First, the title is tongue-in-cheek.
And, I wanted to say that I don’t blog everyday. I blog when I think I have something to say, and I hope that it will be read. I very much appreciate those who follow. Thank you.
So, back to ‘Instructive’. Yesterday, I had to go to the doctor to have a lesion removed from below my right shoulderblade. I had to laugh, even the healthcare provider winced. It was a bit more than what they expected. She kept asking me if I was ok, and was I doing ok. I laughed and said, “Oh gosh, you’re killing me, you’re killing me” with dramatic effect (she had a nursing student in with us – so that made it more fun!) but all went well.
Two things occurred to me, and I shared them with my healthcare provider: 1) When you have sciatic pain from your hip to your toes every single day and have had for the past 17 years, pain is relative. It has to hit higher on the scale than what I already have for me to consider or bother with it. 2) My meditation is paying off in many expected and unexpected ways. I truly did not feel any pain even after the local wore off completely, I had to remind myself that I had sutures and to stop activities that pulled on them.
I began experimenting with a pain meditation just for situations like this not long ago. I took an A&P II class to refresh my perspective on the human body structure and then proceeded with the classes in pain meditation. For me, they are excellent help and I recommend trying that before you reach for pills. Not saying there is never a time to take pain medication. I do take pain medication. My first effort though is meditation. Meditation has side effects, but they are good ones – they carry over into everyday situations and broaden your perspective. If you practice regularly, you’ll find you are much less reactive, your problem solving skills broaden and your ability to assess your environment/situations heightens. As well, I find I am much less reactive to pain. When I experience it, the first place my mind goes (now) is to the sensation’s relationship to my body. I get a visual and the sensation seems to fade. Pills, not so lucky with those side effects and often cumulative and long term effects are not known. The type of drugs used for chronic pain were never really intended for that use and they won’t help your emotional control or sensation interpretation at all.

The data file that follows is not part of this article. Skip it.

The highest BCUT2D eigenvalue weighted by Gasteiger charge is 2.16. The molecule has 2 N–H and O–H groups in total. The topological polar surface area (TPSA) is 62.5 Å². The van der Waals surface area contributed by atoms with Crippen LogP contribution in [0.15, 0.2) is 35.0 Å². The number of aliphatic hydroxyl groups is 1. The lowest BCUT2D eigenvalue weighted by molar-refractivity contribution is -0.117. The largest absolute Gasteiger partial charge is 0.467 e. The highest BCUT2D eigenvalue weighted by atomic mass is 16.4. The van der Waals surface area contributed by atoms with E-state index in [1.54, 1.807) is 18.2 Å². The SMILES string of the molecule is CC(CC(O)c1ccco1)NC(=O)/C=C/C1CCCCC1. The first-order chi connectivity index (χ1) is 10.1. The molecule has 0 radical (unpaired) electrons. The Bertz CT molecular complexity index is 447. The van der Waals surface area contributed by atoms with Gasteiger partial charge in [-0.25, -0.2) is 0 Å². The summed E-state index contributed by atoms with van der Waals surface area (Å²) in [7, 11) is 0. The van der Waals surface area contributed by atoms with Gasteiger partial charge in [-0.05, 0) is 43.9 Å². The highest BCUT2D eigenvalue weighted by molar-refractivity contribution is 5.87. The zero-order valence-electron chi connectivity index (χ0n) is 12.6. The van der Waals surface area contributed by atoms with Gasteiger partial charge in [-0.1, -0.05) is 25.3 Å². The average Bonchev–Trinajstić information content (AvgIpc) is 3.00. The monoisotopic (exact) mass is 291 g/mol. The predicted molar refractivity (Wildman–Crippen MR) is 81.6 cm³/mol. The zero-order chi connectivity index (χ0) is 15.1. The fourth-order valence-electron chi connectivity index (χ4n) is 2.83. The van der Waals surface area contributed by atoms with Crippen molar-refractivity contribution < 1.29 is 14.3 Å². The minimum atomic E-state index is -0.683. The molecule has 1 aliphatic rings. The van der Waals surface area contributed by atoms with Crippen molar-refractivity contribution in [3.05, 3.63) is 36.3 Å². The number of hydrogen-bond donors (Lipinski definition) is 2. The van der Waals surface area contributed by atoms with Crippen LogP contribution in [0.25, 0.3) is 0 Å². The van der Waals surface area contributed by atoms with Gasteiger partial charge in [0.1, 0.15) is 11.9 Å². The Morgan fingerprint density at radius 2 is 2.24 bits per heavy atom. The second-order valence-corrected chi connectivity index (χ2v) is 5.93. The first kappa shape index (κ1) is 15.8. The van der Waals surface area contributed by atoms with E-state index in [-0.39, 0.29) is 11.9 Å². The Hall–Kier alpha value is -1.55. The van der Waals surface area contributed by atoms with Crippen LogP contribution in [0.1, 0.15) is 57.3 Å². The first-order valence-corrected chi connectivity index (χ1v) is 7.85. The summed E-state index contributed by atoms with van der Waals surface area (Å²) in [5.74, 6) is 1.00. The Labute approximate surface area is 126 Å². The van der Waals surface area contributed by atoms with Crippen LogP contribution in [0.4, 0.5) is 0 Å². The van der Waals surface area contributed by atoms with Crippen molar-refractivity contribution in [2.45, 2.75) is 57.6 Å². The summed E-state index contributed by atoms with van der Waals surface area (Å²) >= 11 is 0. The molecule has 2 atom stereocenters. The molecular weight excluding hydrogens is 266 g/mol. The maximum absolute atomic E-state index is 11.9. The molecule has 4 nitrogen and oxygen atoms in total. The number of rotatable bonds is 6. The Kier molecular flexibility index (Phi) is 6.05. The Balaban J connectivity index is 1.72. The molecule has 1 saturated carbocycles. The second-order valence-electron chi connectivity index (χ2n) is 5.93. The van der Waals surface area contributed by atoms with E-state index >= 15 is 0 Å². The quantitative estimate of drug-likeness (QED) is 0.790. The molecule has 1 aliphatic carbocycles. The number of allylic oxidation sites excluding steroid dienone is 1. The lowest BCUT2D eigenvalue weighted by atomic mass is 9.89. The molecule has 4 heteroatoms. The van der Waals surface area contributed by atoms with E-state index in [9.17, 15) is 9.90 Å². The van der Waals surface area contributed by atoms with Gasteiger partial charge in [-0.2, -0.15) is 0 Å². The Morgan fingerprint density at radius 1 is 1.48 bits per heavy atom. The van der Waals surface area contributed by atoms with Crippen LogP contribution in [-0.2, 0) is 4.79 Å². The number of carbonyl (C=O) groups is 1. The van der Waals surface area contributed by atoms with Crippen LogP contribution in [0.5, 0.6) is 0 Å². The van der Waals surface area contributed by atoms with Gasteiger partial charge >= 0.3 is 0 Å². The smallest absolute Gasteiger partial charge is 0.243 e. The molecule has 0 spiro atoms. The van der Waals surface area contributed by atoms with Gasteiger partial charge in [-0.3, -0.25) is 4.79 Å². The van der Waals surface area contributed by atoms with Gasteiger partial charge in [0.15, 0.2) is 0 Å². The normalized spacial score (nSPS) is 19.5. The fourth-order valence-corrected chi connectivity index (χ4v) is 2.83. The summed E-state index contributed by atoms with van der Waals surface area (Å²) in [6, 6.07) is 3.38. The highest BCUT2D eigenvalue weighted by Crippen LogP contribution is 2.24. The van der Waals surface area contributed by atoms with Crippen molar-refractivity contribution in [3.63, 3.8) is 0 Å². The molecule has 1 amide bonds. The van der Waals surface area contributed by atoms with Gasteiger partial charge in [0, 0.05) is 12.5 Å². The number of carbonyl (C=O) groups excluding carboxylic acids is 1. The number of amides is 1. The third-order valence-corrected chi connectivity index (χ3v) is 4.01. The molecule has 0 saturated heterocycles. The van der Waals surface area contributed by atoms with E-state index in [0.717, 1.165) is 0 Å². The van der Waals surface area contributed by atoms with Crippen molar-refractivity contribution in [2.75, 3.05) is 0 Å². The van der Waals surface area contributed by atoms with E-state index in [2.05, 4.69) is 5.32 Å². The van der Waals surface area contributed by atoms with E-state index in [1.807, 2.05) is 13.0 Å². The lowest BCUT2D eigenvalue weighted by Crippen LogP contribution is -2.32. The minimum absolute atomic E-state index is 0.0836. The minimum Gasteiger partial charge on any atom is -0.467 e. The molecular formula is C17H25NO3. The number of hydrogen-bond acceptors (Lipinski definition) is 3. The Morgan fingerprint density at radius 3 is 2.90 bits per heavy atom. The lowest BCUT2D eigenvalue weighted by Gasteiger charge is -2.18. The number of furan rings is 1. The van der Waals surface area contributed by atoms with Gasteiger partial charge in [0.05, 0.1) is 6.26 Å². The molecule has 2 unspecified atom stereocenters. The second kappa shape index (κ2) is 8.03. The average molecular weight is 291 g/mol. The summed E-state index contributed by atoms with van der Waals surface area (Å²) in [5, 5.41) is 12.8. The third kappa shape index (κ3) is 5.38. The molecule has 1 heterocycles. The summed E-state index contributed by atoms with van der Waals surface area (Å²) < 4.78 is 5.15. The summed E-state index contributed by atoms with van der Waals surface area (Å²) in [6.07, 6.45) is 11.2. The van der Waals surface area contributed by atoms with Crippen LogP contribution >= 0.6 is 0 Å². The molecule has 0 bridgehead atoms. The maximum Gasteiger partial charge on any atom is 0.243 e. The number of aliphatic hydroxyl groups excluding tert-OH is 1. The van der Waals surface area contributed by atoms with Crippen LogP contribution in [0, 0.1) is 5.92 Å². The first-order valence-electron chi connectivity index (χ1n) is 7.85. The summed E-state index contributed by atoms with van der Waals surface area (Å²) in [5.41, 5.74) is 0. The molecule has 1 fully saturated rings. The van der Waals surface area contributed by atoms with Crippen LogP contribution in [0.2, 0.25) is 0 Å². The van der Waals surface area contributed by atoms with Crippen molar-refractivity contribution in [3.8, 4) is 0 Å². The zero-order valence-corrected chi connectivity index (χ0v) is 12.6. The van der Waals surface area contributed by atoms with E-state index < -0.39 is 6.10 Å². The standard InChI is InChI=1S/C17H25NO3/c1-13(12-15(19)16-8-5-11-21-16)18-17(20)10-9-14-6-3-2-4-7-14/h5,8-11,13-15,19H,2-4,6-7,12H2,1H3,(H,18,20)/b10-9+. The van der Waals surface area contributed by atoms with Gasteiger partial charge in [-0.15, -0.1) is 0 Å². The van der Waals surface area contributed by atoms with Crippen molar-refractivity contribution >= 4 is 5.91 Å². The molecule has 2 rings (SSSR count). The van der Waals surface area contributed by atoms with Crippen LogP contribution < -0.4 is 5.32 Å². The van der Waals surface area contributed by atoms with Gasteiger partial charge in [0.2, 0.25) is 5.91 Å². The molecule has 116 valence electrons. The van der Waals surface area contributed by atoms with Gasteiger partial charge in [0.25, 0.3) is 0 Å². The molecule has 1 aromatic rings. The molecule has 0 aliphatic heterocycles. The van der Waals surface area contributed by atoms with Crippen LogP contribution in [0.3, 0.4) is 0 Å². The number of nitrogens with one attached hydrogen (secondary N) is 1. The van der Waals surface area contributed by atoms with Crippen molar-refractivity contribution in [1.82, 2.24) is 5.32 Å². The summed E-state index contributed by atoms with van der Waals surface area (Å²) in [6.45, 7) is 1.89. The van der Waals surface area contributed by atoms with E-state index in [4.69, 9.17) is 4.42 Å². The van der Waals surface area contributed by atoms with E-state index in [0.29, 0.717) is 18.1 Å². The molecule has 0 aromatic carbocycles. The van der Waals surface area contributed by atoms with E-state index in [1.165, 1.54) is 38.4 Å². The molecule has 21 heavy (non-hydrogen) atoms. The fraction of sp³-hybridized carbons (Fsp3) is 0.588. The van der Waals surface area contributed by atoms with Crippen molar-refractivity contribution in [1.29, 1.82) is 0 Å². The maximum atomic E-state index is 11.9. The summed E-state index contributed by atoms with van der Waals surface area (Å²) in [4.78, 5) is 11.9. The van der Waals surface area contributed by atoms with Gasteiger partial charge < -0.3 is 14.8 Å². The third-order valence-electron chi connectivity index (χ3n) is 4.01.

The more I practice, the more I seem to experience happiness NOT dependent on circumstance; the more ease I feel in my own skin. It isn’t up and down mood shifting. It’s a very pleasant, persistent steadiness.
My approach (this is the instructive part) was to refresh my knowledge of the human body. I think this is good for everyone, whether you are in the healthcare field or not. Everyone should have a realistic idea of how his/her own body is put together. You would not believe how that information can change how you cope with the myriad conditions that body can present. For me, when something feels painful, because of practicing, I get an immediate visual of my body and the part or process currently experiencing pain. The pain doesn’t go away by magic, but I seem to be apart from it. I seem able to understand it and refrain from absorbing it emotionally and getting stuck in it. I do feel it. It’s not a pleasant feeling. I don’t resist, lie to myself, deny, I just know PERIOD. I just know the sensation and I don’t continue on it. I commit to the radical acceptance of it and go on.
If you try this and it doesn’t work for you, what does it mean? Not a thing. No, it doesn’t necessarily mean you’re doing it wrong, you might want to ask someone who has experience to help you. But, it doesn’t mean that you are failing; that your pain isn’t real; or that you aren’t cooperating, as we can sometimes hear from the medical community and other maybe well-intentioned but ill-informed observers. One cure doesn’t fix everybody. And, meditation is not a cure. It’s a help, an assist that I have found works for me beyond my physical circumstances. My aim in sharing is always directed at telling the story of what has helped in my situation, not proselytizing. If we put our story out there and the things that have been positive and constructive for us, you never know who might be saved a few of the more painful/aggravating steps to making things better. Keep sharing. Thanks for reading. Peace to you, Lilie